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Competition for Scarce Resources

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  • Volker Nocke
  • Peter EsoLucy White

Abstract

We show that the efficient allocation of production capacity can turn a competitive industry and downstream market into an imperfectly competitive one. Even though downstream firms have symmetric production technologies, the downstream industry structure will be symmmetric only if capacity is sufficiently scarce. Otherwise it will be asymmetric, with one large fat capacity-hoarding firm and a fringe of smaller lean and fit firms, so that Tobin`s Q varies inversely with firm size. This is so even if the number of firms is infinitely large. As demand or input quantity varies, the industry may switch between symmetric and asymmetric phases, generating predictions for firm size and costs across the business cycle. Surprisingly, an increase in available capacity resulting in such a switch can cause a reduction in total output and consumer surplus.

Suggested Citation

  • Volker Nocke & Peter EsoLucy White, 2007. "Competition for Scarce Resources," Economics Series Working Papers 365, University of Oxford, Department of Economics.
  • Handle: RePEc:oxf:wpaper:365
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    Cited by:

    1. Bård Harstad, 2010. "Buy Coal! Deposit Markets Prevent Carbon Leakage," CESifo Working Paper Series 2992, CESifo Group Munich.
    2. M von der Fehr, Nils-Henrik, 2011. "Leader, Or Just Dominant? The Dominant-Firm Model Revisited," Memorandum 15/2010, Oslo University, Department of Economics.
    3. Noriaki Matsushima & Laixun Zhao, 2010. "Multimarket linkages, buyer power, and the productivity puzzle," ISER Discussion Paper 0797, Institute of Social and Economic Research, Osaka University.
    4. repec:bla:randje:v:48:y:2017:i:4:p:906-926 is not listed on IDEAS
    5. Roberto Burguet & Jozsef Sakovics, 2016. "Bidding for input in oligopoly," ESE Discussion Papers 266, Edinburgh School of Economics, University of Edinburgh.
    6. Simon Loertscher & Markus Reisinger, 2014. "Market structure and the competitive effects of vertical integration," RAND Journal of Economics, RAND Corporation, vol. 45(3), pages 471-494, September.
    7. Jin‐Hyuk Kim, 2014. "Employee Poaching: Why It Can Be Predatory," Managerial and Decision Economics, John Wiley & Sons, Ltd., vol. 35(5), pages 309-317, July.
    8. Nicolas Gruyer & Kevin Guittet, 2008. "A model of airport slot allocation with posted prices," Economics Working Papers 05, LEEA (air transport economics laboratory), ENAC (french national civil aviation school).
    9. Simon Loertscher & Leslie Marx, 2014. "An Oligopoly Model for Analyzing and Evaluating (Re)-Assignments of Spectrum Licenses," Review of Industrial Organization, Springer;The Industrial Organization Society, vol. 45(3), pages 245-273, November.
    10. Nie, Pu-yan & Chen, You-hua, 2012. "Duopoly competitions with capacity constrained input," Economic Modelling, Elsevier, vol. 29(5), pages 1715-1721.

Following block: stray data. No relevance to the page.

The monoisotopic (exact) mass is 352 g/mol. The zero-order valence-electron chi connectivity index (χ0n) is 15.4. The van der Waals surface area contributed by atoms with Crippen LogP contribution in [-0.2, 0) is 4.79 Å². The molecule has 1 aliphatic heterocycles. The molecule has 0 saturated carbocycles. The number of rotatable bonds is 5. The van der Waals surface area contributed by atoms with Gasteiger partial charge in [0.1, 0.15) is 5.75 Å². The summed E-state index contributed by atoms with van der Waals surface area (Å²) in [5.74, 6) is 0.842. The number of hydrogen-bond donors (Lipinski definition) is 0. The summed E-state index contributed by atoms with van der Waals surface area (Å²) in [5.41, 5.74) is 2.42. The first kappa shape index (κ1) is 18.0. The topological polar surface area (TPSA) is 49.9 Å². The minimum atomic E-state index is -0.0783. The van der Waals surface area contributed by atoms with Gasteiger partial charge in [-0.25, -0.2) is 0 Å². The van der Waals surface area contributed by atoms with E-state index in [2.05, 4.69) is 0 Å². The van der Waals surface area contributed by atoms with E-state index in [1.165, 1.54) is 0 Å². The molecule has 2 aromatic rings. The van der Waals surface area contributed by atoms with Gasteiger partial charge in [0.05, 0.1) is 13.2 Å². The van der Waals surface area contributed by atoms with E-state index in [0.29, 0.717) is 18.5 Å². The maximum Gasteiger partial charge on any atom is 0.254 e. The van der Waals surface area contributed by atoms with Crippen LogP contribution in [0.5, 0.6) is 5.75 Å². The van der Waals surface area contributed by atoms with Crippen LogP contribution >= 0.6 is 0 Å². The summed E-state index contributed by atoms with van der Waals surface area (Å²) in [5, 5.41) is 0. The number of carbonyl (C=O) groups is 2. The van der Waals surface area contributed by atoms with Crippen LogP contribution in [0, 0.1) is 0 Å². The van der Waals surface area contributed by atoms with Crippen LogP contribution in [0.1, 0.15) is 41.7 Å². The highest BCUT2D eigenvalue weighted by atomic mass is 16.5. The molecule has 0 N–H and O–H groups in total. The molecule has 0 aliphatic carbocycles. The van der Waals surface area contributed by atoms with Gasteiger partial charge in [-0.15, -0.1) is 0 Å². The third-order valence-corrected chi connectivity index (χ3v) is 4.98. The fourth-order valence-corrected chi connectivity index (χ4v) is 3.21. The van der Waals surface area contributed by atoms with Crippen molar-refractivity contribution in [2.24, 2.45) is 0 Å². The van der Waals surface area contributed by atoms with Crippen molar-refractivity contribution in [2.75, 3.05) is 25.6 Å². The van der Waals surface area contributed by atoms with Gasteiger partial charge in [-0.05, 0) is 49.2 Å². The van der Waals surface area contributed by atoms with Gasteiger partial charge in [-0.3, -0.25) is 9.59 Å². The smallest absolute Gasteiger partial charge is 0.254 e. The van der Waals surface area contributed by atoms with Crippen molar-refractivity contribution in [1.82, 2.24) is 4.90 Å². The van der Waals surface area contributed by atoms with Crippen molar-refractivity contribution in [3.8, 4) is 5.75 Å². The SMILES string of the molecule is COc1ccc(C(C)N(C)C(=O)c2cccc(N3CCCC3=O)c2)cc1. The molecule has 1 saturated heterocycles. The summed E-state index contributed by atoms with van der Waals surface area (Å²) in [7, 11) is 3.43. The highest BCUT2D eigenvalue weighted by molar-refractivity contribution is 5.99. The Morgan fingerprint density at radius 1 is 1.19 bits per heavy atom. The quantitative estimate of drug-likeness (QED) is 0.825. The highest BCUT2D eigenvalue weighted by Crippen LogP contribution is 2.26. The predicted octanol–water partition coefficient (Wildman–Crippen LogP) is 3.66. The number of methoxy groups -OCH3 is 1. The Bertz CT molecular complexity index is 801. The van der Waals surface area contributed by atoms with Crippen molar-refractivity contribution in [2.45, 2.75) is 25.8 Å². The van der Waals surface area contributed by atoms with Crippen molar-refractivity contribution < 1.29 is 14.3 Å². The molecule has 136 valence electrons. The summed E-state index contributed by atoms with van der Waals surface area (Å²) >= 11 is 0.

11. Pu-yan Nie, 2014. "Effects of capacity constraints on mixed duopoly," Journal of Economics, Springer, vol. 112(3), pages 283-294, July.
    12. Yong-Bo Wang & Jin-Ray Lu, 2016. "A Supply-Lock Competitive Market for Investable Products," Asian Development Policy Review, Asian Economic and Social Society, vol. 4(4), pages 127-133, December.
    13. repec:eee:indorg:v:53:y:2017:i:c:p:63-98 is not listed on IDEAS
    14. Péter Eső & Volker Nocke & Lucy White, 2010. "Competition for scarce resources," RAND Journal of Economics, RAND Corporation, vol. 41(3), pages 524-548.
    15. Huettel, Silke & Margarian, Anne & von Schlippenbach, Vanessa, 2010. "Regional asymmetries in farm size," 114th Seminar, April 15-16, 2010, Berlin, Germany 62046, European Association of Agricultural Economists.
    16. Roberto Burguet & József Sákovics, 2017. "Competitive foreclosure," RAND Journal of Economics, RAND Corporation, vol. 48(4), pages 906-926, December.
    17. Stefan Kersting & JProf. Silke Huettel & Prof. Martin Odening, 2013. "Structural change in agriculture – an equilibrium approach," EcoMod2013 5300, EcoMod.
    18. Zenger, Hans, 2013. "Competition and collusion with fixed output," Economics Letters, Elsevier, vol. 120(2), pages 259-261.

    More about this item

    Keywords

    Multiproduct Firms; Firm Size Distribution; Trade Liberalization; Size Discount; Firm Heterogeneity; Productivity;

    JEL classification:

    • F12 - International Economics - - Trade - - - Models of Trade with Imperfect Competition and Scale Economies; Fragmentation
    • F15 - International Economics - - Trade - - - Economic Integration
    • L11 - Industrial Organization - - Market Structure, Firm Strategy, and Market Performance - - - Production, Pricing, and Market Structure; Size Distribution of Firms
    • L25 - Industrial Organization - - Firm Objectives, Organization, and Behavior - - - Firm Performance

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